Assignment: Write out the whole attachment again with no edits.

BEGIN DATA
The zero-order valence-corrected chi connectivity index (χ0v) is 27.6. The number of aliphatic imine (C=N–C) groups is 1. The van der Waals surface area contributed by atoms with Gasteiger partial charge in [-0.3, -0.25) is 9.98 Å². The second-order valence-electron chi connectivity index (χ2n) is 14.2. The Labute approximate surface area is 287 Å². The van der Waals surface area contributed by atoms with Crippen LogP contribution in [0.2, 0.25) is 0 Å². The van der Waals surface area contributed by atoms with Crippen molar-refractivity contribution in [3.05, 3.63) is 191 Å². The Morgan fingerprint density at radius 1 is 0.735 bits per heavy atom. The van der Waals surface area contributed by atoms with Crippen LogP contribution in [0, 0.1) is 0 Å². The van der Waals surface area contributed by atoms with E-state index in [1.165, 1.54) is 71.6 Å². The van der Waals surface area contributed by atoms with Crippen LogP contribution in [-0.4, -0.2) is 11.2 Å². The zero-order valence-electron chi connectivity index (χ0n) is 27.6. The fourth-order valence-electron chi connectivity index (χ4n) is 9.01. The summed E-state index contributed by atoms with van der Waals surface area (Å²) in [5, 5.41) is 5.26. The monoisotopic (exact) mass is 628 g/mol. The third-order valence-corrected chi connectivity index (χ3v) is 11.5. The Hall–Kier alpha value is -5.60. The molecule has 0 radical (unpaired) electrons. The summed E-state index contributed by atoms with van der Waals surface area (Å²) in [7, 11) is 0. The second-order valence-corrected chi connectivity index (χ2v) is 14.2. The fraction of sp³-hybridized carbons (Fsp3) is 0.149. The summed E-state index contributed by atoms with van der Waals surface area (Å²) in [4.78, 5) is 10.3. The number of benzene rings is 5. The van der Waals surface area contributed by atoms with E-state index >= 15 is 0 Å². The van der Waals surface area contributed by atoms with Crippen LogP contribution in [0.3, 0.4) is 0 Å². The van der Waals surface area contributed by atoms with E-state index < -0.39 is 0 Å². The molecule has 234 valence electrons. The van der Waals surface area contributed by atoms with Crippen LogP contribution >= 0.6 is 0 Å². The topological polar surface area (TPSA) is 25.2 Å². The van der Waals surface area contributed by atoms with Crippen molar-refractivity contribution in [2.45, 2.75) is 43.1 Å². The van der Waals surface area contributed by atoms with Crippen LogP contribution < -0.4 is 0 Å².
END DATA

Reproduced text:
The zero-order valence-corrected chi connectivity index (χ0v) is 27.6. The number of aliphatic imine (C=N–C) groups is 1. The van der Waals surface area contributed by atoms with Gasteiger partial charge in [-0.3, -0.25) is 9.98 Å². The second-order valence-electron chi connectivity index (χ2n) is 14.2. The Labute approximate surface area is 287 Å². The van der Waals surface area contributed by atoms with Crippen LogP contribution in [0.2, 0.25) is 0 Å². The van der Waals surface area contributed by atoms with Crippen molar-refractivity contribution in [3.05, 3.63) is 191 Å². The Morgan fingerprint density at radius 1 is 0.735 bits per heavy atom. The van der Waals surface area contributed by atoms with Crippen LogP contribution in [0, 0.1) is 0 Å². The van der Waals surface area contributed by atoms with E-state index in [1.165, 1.54) is 71.6 Å². The van der Waals surface area contributed by atoms with Crippen LogP contribution in [-0.4, -0.2) is 11.2 Å². The zero-order valence-electron chi connectivity index (χ0n) is 27.6. The fourth-order valence-electron chi connectivity index (χ4n) is 9.01. The summed E-state index contributed by atoms with van der Waals surface area (Å²) in [5, 5.41) is 5.26. The monoisotopic (exact) mass is 628 g/mol. The third-order valence-corrected chi connectivity index (χ3v) is 11.5. The Hall–Kier alpha value is -5.60. The molecule has 0 radical (unpaired) electrons. The summed E-state index contributed by atoms with van der Waals surface area (Å²) in [7, 11) is 0. The second-order valence-corrected chi connectivity index (χ2v) is 14.2. The fraction of sp³-hybridized carbons (Fsp3) is 0.149. The summed E-state index contributed by atoms with van der Waals surface area (Å²) in [4.78, 5) is 10.3. The number of benzene rings is 5. The van der Waals surface area contributed by atoms with E-state index >= 15 is 0 Å². The van der Waals surface area contributed by atoms with Crippen LogP contribution in [0.3, 0.4) is 0 Å². The van der Waals surface area contributed by atoms with E-state index < -0.39 is 0 Å². The molecule has 234 valence electrons. The van der Waals surface area contributed by atoms with Crippen LogP contribution >= 0.6 is 0 Å². The topological polar surface area (TPSA) is 25.2 Å². The van der Waals surface area contributed by atoms with Crippen molar-refractivity contribution in [2.45, 2.75) is 43.1 Å². The van der Waals surface area contributed by atoms with Crippen LogP contribution < -0.4 is 0 Å².